CNYCA’S COVID-19 Economic Update – 02.23.22

Employment lags significantly in the city’s face-to-face industries, some remote-working industries also lag, and several industries with job gains pay low wages

COVID-19 Economic Update is a bi-weekly column prepared by economist James Parrott of the Center for New York City Affairs (CNYCA) at The New School, whose research is supported by the Consortium for Worker Education and the 21st Century ILGWU Heritage Fund. Read past installments here.

A closer look at how New York City’s pandemic-era job changes by industry compare with the U.S. as a whole can be captured in these three takeaways:

  • Our face-to-face industries are much slower to rebound than nationally;
  • While a few of New York City’s remote-working industries have gained jobs, the combined gain is more than offset by losses in other remote-working sectors; and
  • The four industries where jobs are increasing the most in the city all pay very low wages, and some reflect poor working conditions.

*=high NYC location quotient; #=low NYC location quotient

New York City’s pandemic jobs deficit, reflecting the change from February 2020 to December 2021, is more than four times the national shortfall (8.8% vs. 2%). Three-fourths of the city’s 421,000 jobs deficit stems from the face-to-face industries shown in chart 1. In every case, the employment decline is much greater than the national average. For example, in accommodation and food services, the city’s 33 percent loss is three times greater than the national 11 percent loss. The 122,000 job loss in this sector accounts for 29 percent of the city’s total pandemic job loss. At 51 percent, the private transit and ground passenger services industry the steepest job loss. This industry includes bus transportation and is closely tied to tourism and airport-related business (this does not include MTA services that are included under government employment.)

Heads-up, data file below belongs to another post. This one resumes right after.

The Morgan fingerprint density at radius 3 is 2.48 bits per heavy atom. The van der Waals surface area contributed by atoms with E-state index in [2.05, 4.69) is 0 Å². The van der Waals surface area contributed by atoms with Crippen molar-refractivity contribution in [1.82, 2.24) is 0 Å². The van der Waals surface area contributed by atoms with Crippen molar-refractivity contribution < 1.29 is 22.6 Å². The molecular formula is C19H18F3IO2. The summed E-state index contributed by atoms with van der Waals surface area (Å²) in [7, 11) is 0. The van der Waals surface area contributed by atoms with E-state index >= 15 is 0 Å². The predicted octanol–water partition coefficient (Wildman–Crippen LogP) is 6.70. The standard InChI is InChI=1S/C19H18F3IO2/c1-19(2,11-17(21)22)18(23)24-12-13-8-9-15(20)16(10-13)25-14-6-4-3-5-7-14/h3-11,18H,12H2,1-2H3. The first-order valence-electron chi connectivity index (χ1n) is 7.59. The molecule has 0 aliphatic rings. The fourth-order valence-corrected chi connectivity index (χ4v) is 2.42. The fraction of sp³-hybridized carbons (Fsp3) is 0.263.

Only three of the 10 industries in the above chart have a greater-than-proportionate presence in New York City as measured by a “location quotient” (LQ) that is greater than 1.2. New York City LQs are calculated as an industry’s share of total New York City employment relative to that industry’s share of total employment at the national level. For this analysis, LQs were calculated for the pre-pandemic month of February 2020.

In the charts in this Update, we use an “*” to indicate industries with a LQ greater than 1.2, and a “#” to indicate industries with a LQ less than 0.8. Industries that are not marked have a LQ between 0.8 and 1.2, that is, fairly close to the national average. Thus, the city has particularly high shares of employment in transit and ground passenger services; arts, entertainment and recreation; and colleges and universities, but low shares of construction, manufacturing, services to buildings, and retail and wholesale trade. 

Contrary to what is often thought, New York City’s LQ for accommodation and food services is only 0.84, signifying a somewhat less-than-proportionate presence of that sector in the city—it was a big employer before the pandemic at 373,000 jobs, but not an industry heavily concentrated here relative to the city’s large overall employment base. We have a lot of jobs in hospitality, but we have very high concentrations of jobs in many of the remote-working industries shown in the next chart.